Intellectual exchange among African creative writers is the subject of this highly innovative and wide-ranging look at several forms of intertextuality on the continent. Focusing on the issue of the availability of old canonical texts of African literature as a creative resource, this study throws light on how African authors adapt, reinterpret, and redeploy existing texts in the formulation of new ones. Contemporary African writers are taking advantage of and extending the resources available in the existing native literary tradition. But the field of inter-ethnic/trans-national African literary inter-textual studies is a novel one in itself as the theme of African writers' debt to Euro-American authors has been the critical commonplace in African literature. Detailing the echoes and reverberations the voices of the past have generated, and the distinctive uses to which the writers are putting one another's works, the book demonstrates that the influence of local stock is significant: it is pervasive and widespread, and manifests itself in ways both random and systematic, but it is a ubiquitous presence in the African literary imagination.
Ode Ogede —
Ode Ogede is professor in the Department of English and Mass Communication at North Carolina Central University.
Ogede, Ode. Intertextuality in contemporary African literature: looking inward. Lexington Books, 2011. 229p bibl index afp; ISBN 9780739164464; ISBN 9780739164488 e-book. Reviewed in 2012may CHOICE.
Ogede (North Carolina Central Univ.) revisits ideas he explored in previous books on Chinua Achebe and Ayi Kwei Armah--Achebe and the Politics of Representation (2001); Ayi Kwei Armah, Radical Iconoclast (CH, Jul'01, 38-6007)--and extends them by pairing these writers and others in order to study different kinds of literary influence. Though the relatively brief chapter on the thematic and stylistic affinities between Achebe's No Longer at Ease and Bessie Head's Maru is somewhat strained, chapters on Flora Nwapa's recasting of Cyprian Ekwensi's Jagua Nana in One Is Enough and on Okinba Launko's and Chimalum Nwankwo's appropriations of Christopher Okigbo's Labyrinths offer informed close readings, as Ogede brings to bear a formidable knowledge of the social, political, and historical forces at work during the periods in which these texts were written. In places, Ogede's fondness for oratory distracts attention from his call to shift from the prevailing emphasis on literary sway over African writers by Western texts to instead study the intertextual give-and-take between African writers themselves. Nonetheless, with the emergence of so many young African writers who are consciously acknowledging their debts to their literary forebears, this book is a timely reminder of an ongoing pan-African literary dialogue.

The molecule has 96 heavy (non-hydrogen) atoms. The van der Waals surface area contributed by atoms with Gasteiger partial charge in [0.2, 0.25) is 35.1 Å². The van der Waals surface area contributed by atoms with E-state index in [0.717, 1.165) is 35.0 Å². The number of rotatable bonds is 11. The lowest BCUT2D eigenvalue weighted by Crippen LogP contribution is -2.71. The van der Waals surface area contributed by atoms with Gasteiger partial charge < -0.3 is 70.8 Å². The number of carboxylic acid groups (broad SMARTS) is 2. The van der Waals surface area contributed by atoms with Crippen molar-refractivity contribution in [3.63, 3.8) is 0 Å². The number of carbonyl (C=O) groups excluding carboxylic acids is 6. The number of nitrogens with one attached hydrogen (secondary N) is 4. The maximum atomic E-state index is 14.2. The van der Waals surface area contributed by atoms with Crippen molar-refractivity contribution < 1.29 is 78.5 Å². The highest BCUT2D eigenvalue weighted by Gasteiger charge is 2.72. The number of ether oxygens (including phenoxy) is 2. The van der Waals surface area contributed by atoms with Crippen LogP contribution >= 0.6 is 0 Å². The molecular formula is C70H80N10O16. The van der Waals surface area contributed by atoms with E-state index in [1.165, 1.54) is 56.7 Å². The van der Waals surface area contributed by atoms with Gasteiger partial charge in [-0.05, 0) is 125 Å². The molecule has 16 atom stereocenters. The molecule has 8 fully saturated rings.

Summing Up: Recommended. Lower-division undergraduates through faculty. -- K. Vincent, Acadia University